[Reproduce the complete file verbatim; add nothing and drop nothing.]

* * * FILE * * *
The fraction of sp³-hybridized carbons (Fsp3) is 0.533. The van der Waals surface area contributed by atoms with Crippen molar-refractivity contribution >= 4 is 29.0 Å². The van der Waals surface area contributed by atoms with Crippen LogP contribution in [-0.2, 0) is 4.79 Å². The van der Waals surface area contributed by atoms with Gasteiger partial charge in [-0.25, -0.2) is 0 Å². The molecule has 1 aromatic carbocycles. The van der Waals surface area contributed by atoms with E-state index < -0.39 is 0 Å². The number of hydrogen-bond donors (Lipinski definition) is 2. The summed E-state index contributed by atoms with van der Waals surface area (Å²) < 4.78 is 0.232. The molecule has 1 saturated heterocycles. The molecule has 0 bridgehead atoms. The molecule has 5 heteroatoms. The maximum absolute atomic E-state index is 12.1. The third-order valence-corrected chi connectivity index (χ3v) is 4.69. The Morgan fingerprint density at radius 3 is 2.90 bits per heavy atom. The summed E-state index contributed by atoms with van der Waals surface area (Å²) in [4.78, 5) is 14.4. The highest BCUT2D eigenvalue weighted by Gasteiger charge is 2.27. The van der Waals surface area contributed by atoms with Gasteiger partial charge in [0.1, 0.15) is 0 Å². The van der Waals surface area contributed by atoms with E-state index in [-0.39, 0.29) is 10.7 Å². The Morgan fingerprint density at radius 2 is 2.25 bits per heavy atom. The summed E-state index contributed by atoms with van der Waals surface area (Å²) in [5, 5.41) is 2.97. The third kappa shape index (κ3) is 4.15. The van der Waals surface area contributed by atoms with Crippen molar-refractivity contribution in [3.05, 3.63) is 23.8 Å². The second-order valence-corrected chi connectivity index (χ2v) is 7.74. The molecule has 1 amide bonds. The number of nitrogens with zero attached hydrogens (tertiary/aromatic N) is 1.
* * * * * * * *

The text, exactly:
The fraction of sp³-hybridized carbons (Fsp3) is 0.533. The van der Waals surface area contributed by atoms with Crippen molar-refractivity contribution >= 4 is 29.0 Å². The van der Waals surface area contributed by atoms with Crippen LogP contribution in [-0.2, 0) is 4.79 Å². The van der Waals surface area contributed by atoms with Gasteiger partial charge in [-0.25, -0.2) is 0 Å². The molecule has 1 aromatic carbocycles. The van der Waals surface area contributed by atoms with E-state index < -0.39 is 0 Å². The number of hydrogen-bond donors (Lipinski definition) is 2. The summed E-state index contributed by atoms with van der Waals surface area (Å²) < 4.78 is 0.232. The molecule has 1 saturated heterocycles. The molecule has 0 bridgehead atoms. The molecule has 5 heteroatoms. The maximum absolute atomic E-state index is 12.1. The third-order valence-corrected chi connectivity index (χ3v) is 4.69. The Morgan fingerprint density at radius 3 is 2.90 bits per heavy atom. The summed E-state index contributed by atoms with van der Waals surface area (Å²) in [4.78, 5) is 14.4. The highest BCUT2D eigenvalue weighted by Gasteiger charge is 2.27. The van der Waals surface area contributed by atoms with Gasteiger partial charge in [0.1, 0.15) is 0 Å². The van der Waals surface area contributed by atoms with E-state index in [-0.39, 0.29) is 10.7 Å². The Morgan fingerprint density at radius 2 is 2.25 bits per heavy atom. The summed E-state index contributed by atoms with van der Waals surface area (Å²) in [5, 5.41) is 2.97. The third kappa shape index (κ3) is 4.15. The van der Waals surface area contributed by atoms with Crippen molar-refractivity contribution in [3.05, 3.63) is 23.8 Å². The second-order valence-corrected chi connectivity index (χ2v) is 7.74. The molecule has 1 amide bonds. The number of nitrogens with zero attached hydrogens (tertiary/aromatic N) is 1.